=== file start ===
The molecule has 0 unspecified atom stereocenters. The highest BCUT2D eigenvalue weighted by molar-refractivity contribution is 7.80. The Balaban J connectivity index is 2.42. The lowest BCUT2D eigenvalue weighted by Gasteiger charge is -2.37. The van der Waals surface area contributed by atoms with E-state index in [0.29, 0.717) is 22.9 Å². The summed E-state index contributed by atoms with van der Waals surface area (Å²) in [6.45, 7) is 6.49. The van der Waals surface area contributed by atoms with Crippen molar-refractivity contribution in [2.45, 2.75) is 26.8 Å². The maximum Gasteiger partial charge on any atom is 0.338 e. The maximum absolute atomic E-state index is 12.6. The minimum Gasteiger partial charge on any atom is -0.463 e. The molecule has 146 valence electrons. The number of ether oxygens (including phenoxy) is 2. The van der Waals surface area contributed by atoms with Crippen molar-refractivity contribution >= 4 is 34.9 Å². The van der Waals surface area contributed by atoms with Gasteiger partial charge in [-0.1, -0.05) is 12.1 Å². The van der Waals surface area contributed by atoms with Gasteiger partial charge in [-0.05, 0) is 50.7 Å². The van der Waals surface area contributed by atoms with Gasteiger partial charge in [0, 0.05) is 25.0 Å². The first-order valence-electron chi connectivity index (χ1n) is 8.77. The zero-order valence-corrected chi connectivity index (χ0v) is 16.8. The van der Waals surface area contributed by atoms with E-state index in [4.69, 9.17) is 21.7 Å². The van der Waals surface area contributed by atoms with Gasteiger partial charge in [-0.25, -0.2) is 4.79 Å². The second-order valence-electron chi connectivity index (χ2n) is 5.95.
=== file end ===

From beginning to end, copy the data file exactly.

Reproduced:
The molecule has 0 unspecified atom stereocenters. The highest BCUT2D eigenvalue weighted by molar-refractivity contribution is 7.80. The Balaban J connectivity index is 2.42. The lowest BCUT2D eigenvalue weighted by Gasteiger charge is -2.37. The van der Waals surface area contributed by atoms with E-state index in [0.29, 0.717) is 22.9 Å². The summed E-state index contributed by atoms with van der Waals surface area (Å²) in [6.45, 7) is 6.49. The van der Waals surface area contributed by atoms with Crippen molar-refractivity contribution in [2.45, 2.75) is 26.8 Å². The maximum Gasteiger partial charge on any atom is 0.338 e. The maximum absolute atomic E-state index is 12.6. The minimum Gasteiger partial charge on any atom is -0.463 e. The molecule has 146 valence electrons. The number of ether oxygens (including phenoxy) is 2. The van der Waals surface area contributed by atoms with Crippen molar-refractivity contribution >= 4 is 34.9 Å². The van der Waals surface area contributed by atoms with Gasteiger partial charge in [-0.1, -0.05) is 12.1 Å². The van der Waals surface area contributed by atoms with Gasteiger partial charge in [-0.05, 0) is 50.7 Å². The van der Waals surface area contributed by atoms with Gasteiger partial charge in [0, 0.05) is 25.0 Å². The first-order valence-electron chi connectivity index (χ1n) is 8.77. The zero-order valence-corrected chi connectivity index (χ0v) is 16.8. The van der Waals surface area contributed by atoms with E-state index in [4.69, 9.17) is 21.7 Å². The van der Waals surface area contributed by atoms with Gasteiger partial charge in [-0.25, -0.2) is 4.79 Å². The second-order valence-electron chi connectivity index (χ2n) is 5.95.